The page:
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Mullen is classified as a non-accelerated filer. That means that it must submit a Form 10-K 90 days after the end of the fiscal year at the latest, which fell on Dec. 29 for the company. Mullen failed to do so, resulting in the company filing a Form NT to the U.S. Securities and Exchange Commission (SEC). NT stands for “non-timely.” That form gave Mullen a 15-day grace period, extending its deadline to Jan. 13.
Mullen attributed its delayed Form 10-K to needing more time to value warrants, which “could have an impact on the consolidated results of operations.” In the meantime, the company has hired an independent third party to assist with the valuation process. But what will happen if Mullen fails to file the form by this Friday?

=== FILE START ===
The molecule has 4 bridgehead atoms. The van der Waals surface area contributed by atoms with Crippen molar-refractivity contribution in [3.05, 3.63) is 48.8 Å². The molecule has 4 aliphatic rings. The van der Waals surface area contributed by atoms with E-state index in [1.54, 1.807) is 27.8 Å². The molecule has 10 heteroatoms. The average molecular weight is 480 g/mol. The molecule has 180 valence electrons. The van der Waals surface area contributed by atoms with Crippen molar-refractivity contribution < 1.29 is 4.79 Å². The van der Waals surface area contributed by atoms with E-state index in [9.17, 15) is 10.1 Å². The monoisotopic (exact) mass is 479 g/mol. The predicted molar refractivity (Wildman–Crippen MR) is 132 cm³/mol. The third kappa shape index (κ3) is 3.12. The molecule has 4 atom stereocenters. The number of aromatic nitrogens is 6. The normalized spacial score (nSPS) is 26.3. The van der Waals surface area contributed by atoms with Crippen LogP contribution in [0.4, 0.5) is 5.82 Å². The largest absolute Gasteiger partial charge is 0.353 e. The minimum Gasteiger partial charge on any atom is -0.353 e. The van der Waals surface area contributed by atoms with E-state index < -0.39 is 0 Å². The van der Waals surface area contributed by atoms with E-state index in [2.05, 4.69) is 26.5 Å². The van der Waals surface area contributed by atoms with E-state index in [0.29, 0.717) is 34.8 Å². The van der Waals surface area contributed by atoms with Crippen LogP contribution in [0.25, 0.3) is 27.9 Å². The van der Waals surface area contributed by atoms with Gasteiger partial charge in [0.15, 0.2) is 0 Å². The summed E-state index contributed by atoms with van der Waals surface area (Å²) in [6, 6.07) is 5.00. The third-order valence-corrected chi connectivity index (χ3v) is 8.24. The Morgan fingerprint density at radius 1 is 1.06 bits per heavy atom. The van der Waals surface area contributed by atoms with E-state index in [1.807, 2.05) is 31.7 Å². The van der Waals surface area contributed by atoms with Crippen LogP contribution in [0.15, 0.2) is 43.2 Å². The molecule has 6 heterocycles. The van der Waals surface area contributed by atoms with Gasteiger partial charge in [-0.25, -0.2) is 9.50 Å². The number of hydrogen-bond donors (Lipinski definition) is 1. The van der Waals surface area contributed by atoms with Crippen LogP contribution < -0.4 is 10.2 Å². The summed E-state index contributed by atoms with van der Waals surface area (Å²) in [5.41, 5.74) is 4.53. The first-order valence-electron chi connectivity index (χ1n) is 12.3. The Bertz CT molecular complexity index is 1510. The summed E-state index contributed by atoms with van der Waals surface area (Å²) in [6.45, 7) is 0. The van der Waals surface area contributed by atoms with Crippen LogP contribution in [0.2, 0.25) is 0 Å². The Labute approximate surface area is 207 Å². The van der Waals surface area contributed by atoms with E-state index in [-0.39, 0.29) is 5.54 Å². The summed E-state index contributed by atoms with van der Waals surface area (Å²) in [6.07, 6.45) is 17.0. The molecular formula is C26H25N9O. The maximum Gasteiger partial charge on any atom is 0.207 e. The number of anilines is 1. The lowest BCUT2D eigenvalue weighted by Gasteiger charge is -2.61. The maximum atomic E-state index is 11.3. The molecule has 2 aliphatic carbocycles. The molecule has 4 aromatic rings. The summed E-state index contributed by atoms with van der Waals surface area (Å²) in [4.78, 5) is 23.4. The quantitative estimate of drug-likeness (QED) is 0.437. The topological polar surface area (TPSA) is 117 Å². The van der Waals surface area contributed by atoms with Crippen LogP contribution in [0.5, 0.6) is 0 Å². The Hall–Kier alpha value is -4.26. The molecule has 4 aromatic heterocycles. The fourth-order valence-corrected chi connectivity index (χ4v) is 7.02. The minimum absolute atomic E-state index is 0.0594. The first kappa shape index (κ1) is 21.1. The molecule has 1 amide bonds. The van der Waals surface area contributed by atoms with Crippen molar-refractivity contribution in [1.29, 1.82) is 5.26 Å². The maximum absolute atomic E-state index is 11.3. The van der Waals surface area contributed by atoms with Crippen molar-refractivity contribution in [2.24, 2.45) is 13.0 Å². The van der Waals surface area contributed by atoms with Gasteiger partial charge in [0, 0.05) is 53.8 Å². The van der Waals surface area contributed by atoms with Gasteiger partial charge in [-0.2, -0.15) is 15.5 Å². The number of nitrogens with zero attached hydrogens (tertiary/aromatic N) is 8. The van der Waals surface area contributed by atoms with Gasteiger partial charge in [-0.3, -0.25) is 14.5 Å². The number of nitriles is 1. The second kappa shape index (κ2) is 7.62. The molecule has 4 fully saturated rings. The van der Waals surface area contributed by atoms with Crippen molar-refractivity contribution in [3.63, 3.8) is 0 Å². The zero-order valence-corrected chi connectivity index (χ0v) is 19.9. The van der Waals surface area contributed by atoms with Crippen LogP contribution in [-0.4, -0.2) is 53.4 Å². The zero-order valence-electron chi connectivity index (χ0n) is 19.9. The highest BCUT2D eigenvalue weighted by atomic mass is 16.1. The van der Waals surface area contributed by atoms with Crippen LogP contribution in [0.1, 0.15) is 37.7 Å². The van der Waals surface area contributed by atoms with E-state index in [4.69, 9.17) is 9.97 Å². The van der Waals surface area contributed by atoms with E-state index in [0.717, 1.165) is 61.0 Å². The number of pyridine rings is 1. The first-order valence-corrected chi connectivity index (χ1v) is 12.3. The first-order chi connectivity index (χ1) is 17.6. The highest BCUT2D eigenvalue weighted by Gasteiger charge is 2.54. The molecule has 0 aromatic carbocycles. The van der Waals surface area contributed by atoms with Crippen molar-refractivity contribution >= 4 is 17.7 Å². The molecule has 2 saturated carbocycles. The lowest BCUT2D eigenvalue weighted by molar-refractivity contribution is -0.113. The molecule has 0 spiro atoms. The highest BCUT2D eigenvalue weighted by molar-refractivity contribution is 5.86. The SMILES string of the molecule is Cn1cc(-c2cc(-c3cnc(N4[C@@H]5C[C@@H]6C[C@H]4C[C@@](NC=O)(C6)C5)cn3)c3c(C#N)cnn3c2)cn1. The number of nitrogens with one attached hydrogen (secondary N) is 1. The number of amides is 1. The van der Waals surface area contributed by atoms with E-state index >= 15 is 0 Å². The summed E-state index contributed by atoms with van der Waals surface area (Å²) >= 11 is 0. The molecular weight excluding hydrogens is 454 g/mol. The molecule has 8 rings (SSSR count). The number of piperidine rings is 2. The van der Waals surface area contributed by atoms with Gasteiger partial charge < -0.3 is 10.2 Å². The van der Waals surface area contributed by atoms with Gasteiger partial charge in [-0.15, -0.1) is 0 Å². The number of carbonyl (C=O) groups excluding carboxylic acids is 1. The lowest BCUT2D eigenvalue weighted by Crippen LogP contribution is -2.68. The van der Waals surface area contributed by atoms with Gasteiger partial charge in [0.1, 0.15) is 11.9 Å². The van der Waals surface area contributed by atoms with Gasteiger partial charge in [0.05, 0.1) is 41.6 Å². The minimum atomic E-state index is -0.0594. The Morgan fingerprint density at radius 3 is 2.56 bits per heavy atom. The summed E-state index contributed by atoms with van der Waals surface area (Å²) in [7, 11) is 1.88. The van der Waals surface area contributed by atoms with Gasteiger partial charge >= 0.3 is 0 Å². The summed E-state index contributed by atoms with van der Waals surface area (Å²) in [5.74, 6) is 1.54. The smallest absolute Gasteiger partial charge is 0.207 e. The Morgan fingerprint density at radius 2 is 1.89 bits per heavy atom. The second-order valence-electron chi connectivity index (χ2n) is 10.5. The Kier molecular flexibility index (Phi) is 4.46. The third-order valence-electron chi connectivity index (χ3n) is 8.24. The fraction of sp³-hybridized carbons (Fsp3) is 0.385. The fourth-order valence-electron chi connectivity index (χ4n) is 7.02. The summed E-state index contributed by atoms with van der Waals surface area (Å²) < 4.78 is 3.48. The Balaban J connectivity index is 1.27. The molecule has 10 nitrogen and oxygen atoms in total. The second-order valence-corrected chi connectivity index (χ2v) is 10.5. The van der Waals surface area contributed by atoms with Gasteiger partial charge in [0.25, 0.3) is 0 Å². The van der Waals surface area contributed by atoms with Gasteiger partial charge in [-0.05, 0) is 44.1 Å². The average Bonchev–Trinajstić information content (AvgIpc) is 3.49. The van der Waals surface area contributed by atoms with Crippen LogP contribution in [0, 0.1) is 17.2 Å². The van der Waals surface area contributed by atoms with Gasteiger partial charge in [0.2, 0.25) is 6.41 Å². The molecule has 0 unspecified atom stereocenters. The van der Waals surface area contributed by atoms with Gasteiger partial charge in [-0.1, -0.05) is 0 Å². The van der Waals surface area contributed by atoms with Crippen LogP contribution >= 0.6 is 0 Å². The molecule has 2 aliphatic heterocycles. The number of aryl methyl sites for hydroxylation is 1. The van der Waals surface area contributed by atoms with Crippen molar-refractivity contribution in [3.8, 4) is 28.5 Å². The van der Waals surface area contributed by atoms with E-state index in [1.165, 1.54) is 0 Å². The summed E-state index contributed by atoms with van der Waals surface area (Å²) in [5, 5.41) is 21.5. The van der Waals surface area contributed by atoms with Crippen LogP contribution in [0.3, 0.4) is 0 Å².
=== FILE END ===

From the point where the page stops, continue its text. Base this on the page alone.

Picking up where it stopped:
A failure to file the Form 10-K by Jan. 13 will only make matters worse. According to a report by 100 F Street, a failure to file a Form 10-K by the extended deadline will result in Mullen not being able to “file a short form registration statement on Form S-3” for at least one year. A Form S-3 is used for certain types of offerings. Mullen last utilized this form on Nov. 21 when it announced the resale of up to 220.82 million shares of common stock.
If Mullen misses the deadline, it will also lose its Rule 144 eligibility and the ability to file a Form S-8. A Form S-8 is used for “offering securities under an employee benefit plan.” Meanwhile, Rule 144 “covers unregistered public resales of restricted and control securities.”
Ultimately, MULN stock could be at risk of being suspended or delisted under Nasdaq guidelines if the Form 10-K is never received. | SOURCE |